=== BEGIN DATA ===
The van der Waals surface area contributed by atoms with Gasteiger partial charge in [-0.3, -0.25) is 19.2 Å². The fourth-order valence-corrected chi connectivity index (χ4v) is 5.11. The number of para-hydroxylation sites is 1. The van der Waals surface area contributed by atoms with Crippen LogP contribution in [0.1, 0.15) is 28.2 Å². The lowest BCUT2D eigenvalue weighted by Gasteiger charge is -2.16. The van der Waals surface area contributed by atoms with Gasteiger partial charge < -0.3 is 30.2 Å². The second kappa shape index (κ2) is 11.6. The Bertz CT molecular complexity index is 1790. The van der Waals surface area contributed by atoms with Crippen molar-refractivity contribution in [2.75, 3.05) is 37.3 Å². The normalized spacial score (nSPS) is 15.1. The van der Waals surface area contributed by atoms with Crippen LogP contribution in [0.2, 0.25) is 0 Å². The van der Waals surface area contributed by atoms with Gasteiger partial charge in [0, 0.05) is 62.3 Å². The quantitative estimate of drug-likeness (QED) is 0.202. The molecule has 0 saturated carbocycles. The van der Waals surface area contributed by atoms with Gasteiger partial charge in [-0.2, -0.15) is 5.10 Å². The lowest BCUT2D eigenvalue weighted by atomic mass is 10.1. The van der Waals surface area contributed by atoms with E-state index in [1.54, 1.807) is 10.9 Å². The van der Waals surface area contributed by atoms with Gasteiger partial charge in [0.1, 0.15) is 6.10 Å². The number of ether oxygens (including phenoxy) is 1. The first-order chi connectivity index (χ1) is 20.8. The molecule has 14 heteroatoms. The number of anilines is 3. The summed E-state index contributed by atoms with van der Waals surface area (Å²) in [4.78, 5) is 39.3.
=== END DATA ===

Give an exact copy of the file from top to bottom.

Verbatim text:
The van der Waals surface area contributed by atoms with Gasteiger partial charge in [-0.3, -0.25) is 19.2 Å². The fourth-order valence-corrected chi connectivity index (χ4v) is 5.11. The number of para-hydroxylation sites is 1. The van der Waals surface area contributed by atoms with Crippen LogP contribution in [0.1, 0.15) is 28.2 Å². The lowest BCUT2D eigenvalue weighted by Gasteiger charge is -2.16. The van der Waals surface area contributed by atoms with Gasteiger partial charge < -0.3 is 30.2 Å². The second kappa shape index (κ2) is 11.6. The Bertz CT molecular complexity index is 1790. The van der Waals surface area contributed by atoms with Crippen molar-refractivity contribution in [2.75, 3.05) is 37.3 Å². The normalized spacial score (nSPS) is 15.1. The van der Waals surface area contributed by atoms with Crippen LogP contribution in [0.2, 0.25) is 0 Å². The van der Waals surface area contributed by atoms with Gasteiger partial charge in [0, 0.05) is 62.3 Å². The quantitative estimate of drug-likeness (QED) is 0.202. The molecule has 0 saturated carbocycles. The van der Waals surface area contributed by atoms with Gasteiger partial charge in [-0.2, -0.15) is 5.10 Å². The lowest BCUT2D eigenvalue weighted by atomic mass is 10.1. The van der Waals surface area contributed by atoms with E-state index in [1.54, 1.807) is 10.9 Å². The van der Waals surface area contributed by atoms with Gasteiger partial charge in [0.1, 0.15) is 6.10 Å². The number of ether oxygens (including phenoxy) is 1. The first-order chi connectivity index (χ1) is 20.8. The molecule has 14 heteroatoms. The number of anilines is 3. The summed E-state index contributed by atoms with van der Waals surface area (Å²) in [4.78, 5) is 39.3.